Below, is the official lyric video for Thousand Foot Krutch’s song, “Shook.”


  1. Man, this is such a great interview! I heard they were leaving Tooth and Nail to go independent a while ago, but this is the first time I've heard any details about it. I'm so excited to see what's next for TFK. Sounds like it's going to be great.

  2. Thanks for reading. I really appreciate it! I had heard rumors too about them leaving Tooth and Nail, but nothing concrete. I really appreciated that McNevan shared all the information that he did. Yes, I am really looking forward to the future of TFK, especially their new album!

  3. Great Interview! Alot of new and exciting stuff going on with TFK. I can't wait for the new abum!!! Oh and you asked great questions too!

  4. Thanks for reading! I am really excited for the future of Thousand Foot Krutch. I think their new album could be their best yet. Once again thanks for reading and commenting! God Bless.

  5. This was really interesting to read! TFK is probably my favorite band, ever. Trevor is really, really talented. It was nice to read some of the things he thinks personally. :)

    1. Thank you so much. It was simply an honor for me to have an opportunity to speak with Trevor. I am with you; I absolutely love Thousand Foot Krutch and FM Static.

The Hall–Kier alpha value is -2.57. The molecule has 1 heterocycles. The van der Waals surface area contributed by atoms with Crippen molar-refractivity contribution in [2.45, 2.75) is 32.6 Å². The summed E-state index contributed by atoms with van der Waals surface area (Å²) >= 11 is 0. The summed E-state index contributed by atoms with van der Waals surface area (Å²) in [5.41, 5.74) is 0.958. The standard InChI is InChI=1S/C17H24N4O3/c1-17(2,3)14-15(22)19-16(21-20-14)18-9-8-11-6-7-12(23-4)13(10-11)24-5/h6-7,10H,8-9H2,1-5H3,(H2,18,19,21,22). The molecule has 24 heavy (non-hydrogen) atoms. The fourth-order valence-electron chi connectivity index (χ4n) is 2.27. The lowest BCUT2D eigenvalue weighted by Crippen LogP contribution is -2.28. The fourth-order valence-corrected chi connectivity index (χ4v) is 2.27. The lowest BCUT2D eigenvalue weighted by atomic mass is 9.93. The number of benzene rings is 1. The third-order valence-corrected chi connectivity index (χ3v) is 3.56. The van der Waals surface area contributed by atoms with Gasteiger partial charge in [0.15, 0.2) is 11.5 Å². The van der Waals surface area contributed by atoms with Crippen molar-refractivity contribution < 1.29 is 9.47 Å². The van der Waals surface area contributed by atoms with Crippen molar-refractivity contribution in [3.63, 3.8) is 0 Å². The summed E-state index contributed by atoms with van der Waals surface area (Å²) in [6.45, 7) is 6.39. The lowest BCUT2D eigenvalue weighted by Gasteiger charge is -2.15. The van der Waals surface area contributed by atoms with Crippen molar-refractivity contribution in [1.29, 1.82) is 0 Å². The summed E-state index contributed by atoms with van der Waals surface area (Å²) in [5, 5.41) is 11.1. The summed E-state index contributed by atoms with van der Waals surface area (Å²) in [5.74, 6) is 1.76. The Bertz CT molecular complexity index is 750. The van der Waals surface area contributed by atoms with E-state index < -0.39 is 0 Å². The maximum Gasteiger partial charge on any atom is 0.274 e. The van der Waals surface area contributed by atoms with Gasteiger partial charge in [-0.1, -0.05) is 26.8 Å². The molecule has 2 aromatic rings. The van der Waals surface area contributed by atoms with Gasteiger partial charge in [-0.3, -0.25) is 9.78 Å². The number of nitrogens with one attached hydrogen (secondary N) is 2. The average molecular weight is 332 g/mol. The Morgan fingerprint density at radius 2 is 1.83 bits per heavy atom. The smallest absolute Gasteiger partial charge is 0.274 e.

6. Hey, could you confirm me, is this a REAL Christian band? Not only an individually christian like switchfoot, right? Just have to know it, please, I heard war of change and seen a black dressed woman, why black? And also the lyrics, can someone explain me correctly all these things?

    1. Absolutely, Thousand Foot Krutch is a Christian band. All of their members profess to be followers of Christ. Even in this very interview, Trevor McNevan openly speaks about his faith.

      Also, I am not for sure exactly what you mean about Switchfoot. They too are believers and followers of Christ.

      Yes, I have seen the official War of Change music video. You are right, the video does a feature a woman dressed in black. I think the main reason that it is used is because the video is shot in black and white, with a little bit of gray thrown in. So, the color of her dress is not a big deal. I think it just fits in with the overall color of the video.

      Below, I have included two links for you. The first one features Trevor McNevan speaking about all the songs on their latest album. He goes into detail about the meaning of the War of Change song. Also, the second link just talks about their faith in more detail.

      So, I hope this helps. I am glad to answer any more of your questions that you might have. Without a doubt, I definitely believe that Thousand Foot Krutch is a group of firm Christians. God Bless.